I’ll check out lesser-known National Parks

My friend Paul is on his way to having visited every National Park in America. I, on the other hand, have never visited any National Park – or State Park for that matter – east of the Mississippi River. I’ve been to Yellowstone, Yosemite, The Grand Canyon and North Cascades, but I haven’t seen any of our more remote parks.

I confess I’m a bit envious of Paul’s accomplishments. Since it’s unlikely I’ll live long enough to catch up with him, it occurred to me that I should plan an alternative National Park tour focusing not on America’s most popular ones, but on America’s least popular ones.

Fortunately, every year the National Park Service keeps track of the number of visitors to each park, and the numbers are in for 2023. I’m happy to report the least popular park in 2023 was Gates of the Arctic in Alaska. Only 11,045 hardy souls visited it last year. To put that number in perspective, there were 325.5 million recreation visits to all National Parks in 2023, including 13,297,647 visits to Great Smokey Mountain, the country’s most-visited park.

Gates nosed out National Park of American Samoa for the bottom by just over 1,000 visitors, which is about how many people were ahead of me in line the last time I tried to visit the men’s room near Old Faithful in Yellowstone. It’s understandable why Gates of the Arctic may not be drawing big crowds. For one thing, it consists of some 8.4 million acres located above the Arctic Circle in the cold and rugged Brooks Range. For another, there are no roads or maintained trails in it. Marketing material for Gates of the Arctic touts the joys of backpacking among the steep, vertical spires deep within the Brooks Range, a “multi-day adventure that requires a series of bush plane flights”. The Park Service website doesn’t mention the survival rates for the Gates’ 11,045 visitors in 2023.

National Park of American Samoa is conveniently located a mere 2,600 miles southwest of Hawaii and covers portions of three volcanic islands sporting tropical forests, sand and coral beaches, and some 950 species of fish – a few of which are not sharks. American Samoa pushes a homestay program in which visitors can reside with a local family and learn ‘the South Pacific lifestyle’. While that seems like an electrifying adventure, I am not fully convinced that there is anything actually located 2,600 miles southwest of Hawaii.

It may not surprise you that the third and fourth least-visited National Parks in 2023 are both located in Alaska. Lake Clark National Park and Preserve is located 100 miles southwest of Anchorage and consists of 4 million acres of glaciers, peaks and active volcanos. No actual roads lead to the park, which can only be reached by small plane. The Park is home to three Wild and Scenic Rivers (the Nina, the Pinta and the Santa Maria), which attract paddlers, anglers and hungry bears. Kobuck Valley National Park also sits within the Arctic Circle, and primarily attracts “boaters, birders, and binoculars”. The Kobuck Valley hosts a 25-square mile sand dune as well as large populations of migrating wildlife such as caribou, sleigh-pulling reindeer and Yeti.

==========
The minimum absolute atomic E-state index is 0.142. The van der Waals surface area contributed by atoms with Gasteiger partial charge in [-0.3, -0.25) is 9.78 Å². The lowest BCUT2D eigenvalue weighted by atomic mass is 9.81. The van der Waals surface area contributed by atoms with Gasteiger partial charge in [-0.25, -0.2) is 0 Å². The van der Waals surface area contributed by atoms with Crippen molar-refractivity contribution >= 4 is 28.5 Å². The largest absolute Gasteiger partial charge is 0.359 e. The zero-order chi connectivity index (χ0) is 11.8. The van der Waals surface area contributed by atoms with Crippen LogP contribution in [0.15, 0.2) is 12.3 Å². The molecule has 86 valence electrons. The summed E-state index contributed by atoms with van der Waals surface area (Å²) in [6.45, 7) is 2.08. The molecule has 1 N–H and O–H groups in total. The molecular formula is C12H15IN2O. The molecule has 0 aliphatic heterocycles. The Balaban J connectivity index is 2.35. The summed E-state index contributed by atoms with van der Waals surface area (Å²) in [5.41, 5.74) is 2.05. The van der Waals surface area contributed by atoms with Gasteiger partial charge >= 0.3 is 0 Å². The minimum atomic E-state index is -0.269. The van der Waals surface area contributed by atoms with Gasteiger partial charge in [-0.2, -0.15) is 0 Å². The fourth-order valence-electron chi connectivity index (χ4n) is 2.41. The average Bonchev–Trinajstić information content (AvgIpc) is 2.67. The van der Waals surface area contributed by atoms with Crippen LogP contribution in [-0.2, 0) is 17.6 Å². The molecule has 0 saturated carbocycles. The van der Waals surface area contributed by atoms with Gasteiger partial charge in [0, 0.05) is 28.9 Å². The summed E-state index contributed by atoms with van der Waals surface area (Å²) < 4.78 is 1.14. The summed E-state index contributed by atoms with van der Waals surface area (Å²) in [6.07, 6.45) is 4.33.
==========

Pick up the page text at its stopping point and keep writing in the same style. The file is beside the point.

Number 5 on the National Park Not-a-Hit list is Isle Royale National Park in Michigan. Actually, Isle Royale is less a traditional park and more a cluster of islands in the middle of Lake Superior near the Canadian border. It’s billed by the Park Service as a car-less wilderness where moose and wolves roam freely. It’s accessible only by boat or float plane but does have 165 miles of maintained trails to explore, most of them leading into wolf dens and the upraised hooves of irate moose. Isle Royale promotional material recommends an 8.5-mile hike from Windigo Dock to Feldtman Lake where one can enjoy a long-range view of the Rock of Ages lighthouse on a clear day, which I am told last occurred in the summer of 1987. In the summer, Isle Royale hosts the world’s largest gathering of mosquitos, black flies and sunburned Alaskans.

The 6th and 8th least visited Parks in 2023 are both located in Alaska (Katmai National Park and Preserve and Wrangell-St. Elias National Park and Preserve). Both require visitors to undergo a mandatory bear safety orientation session, which is only one of the reasons I won’t be visiting either of them. (Before we all feel too smug about the lack of popularity of Alaska’s National Parks, let me point out the 7th least popular National Park in 2023 was our own North Cascades with only 40,351 visitors). The 9th least popular National Park in 2023 was Dry Tortuga National Park, located 70 miles west of Key West on the Gulf of Mexico, but don’t try to drive there; Dry Tortuga is actually a collection of seven islands accessible only by boat, seaplane or trained dolphin. The islands offer world-class diving and snorkeling and lots of nurse sharks, sea turtles and sun-burned New Yorkers.

Paul, I’m packing my bear spray and off to give a little love to our lesser National Parks. See you on the trail.

Tom Tyner of Bainbridge Island writes a weekly humor column for this newspaper.